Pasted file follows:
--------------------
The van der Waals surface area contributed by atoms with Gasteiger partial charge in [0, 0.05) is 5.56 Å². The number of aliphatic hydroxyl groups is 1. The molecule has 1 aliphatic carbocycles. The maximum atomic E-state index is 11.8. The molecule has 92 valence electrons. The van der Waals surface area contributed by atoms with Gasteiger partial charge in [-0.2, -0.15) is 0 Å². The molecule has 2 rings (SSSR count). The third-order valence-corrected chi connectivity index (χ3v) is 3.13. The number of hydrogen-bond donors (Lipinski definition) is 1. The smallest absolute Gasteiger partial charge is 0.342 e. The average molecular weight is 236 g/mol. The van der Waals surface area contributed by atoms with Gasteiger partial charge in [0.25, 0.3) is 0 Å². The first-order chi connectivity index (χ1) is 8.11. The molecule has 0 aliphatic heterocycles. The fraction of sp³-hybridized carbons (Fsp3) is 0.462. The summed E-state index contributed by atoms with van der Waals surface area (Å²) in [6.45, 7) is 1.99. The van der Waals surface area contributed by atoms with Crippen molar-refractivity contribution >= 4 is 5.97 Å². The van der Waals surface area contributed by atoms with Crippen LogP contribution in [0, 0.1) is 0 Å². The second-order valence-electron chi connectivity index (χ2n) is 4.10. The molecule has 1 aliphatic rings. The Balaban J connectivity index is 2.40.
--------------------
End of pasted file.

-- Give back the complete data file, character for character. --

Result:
The van der Waals surface area contributed by atoms with Gasteiger partial charge in [0, 0.05) is 5.56 Å². The number of aliphatic hydroxyl groups is 1. The molecule has 1 aliphatic carbocycles. The maximum atomic E-state index is 11.8. The molecule has 92 valence electrons. The van der Waals surface area contributed by atoms with Gasteiger partial charge in [-0.2, -0.15) is 0 Å². The molecule has 2 rings (SSSR count). The third-order valence-corrected chi connectivity index (χ3v) is 3.13. The number of hydrogen-bond donors (Lipinski definition) is 1. The smallest absolute Gasteiger partial charge is 0.342 e. The average molecular weight is 236 g/mol. The van der Waals surface area contributed by atoms with Gasteiger partial charge in [0.25, 0.3) is 0 Å². The first-order chi connectivity index (χ1) is 8.11. The molecule has 0 aliphatic heterocycles. The fraction of sp³-hybridized carbons (Fsp3) is 0.462. The summed E-state index contributed by atoms with van der Waals surface area (Å²) in [6.45, 7) is 1.99. The van der Waals surface area contributed by atoms with Crippen molar-refractivity contribution >= 4 is 5.97 Å². The van der Waals surface area contributed by atoms with Crippen LogP contribution in [0, 0.1) is 0 Å². The second-order valence-electron chi connectivity index (χ2n) is 4.10. The molecule has 1 aliphatic rings. The Balaban J connectivity index is 2.40.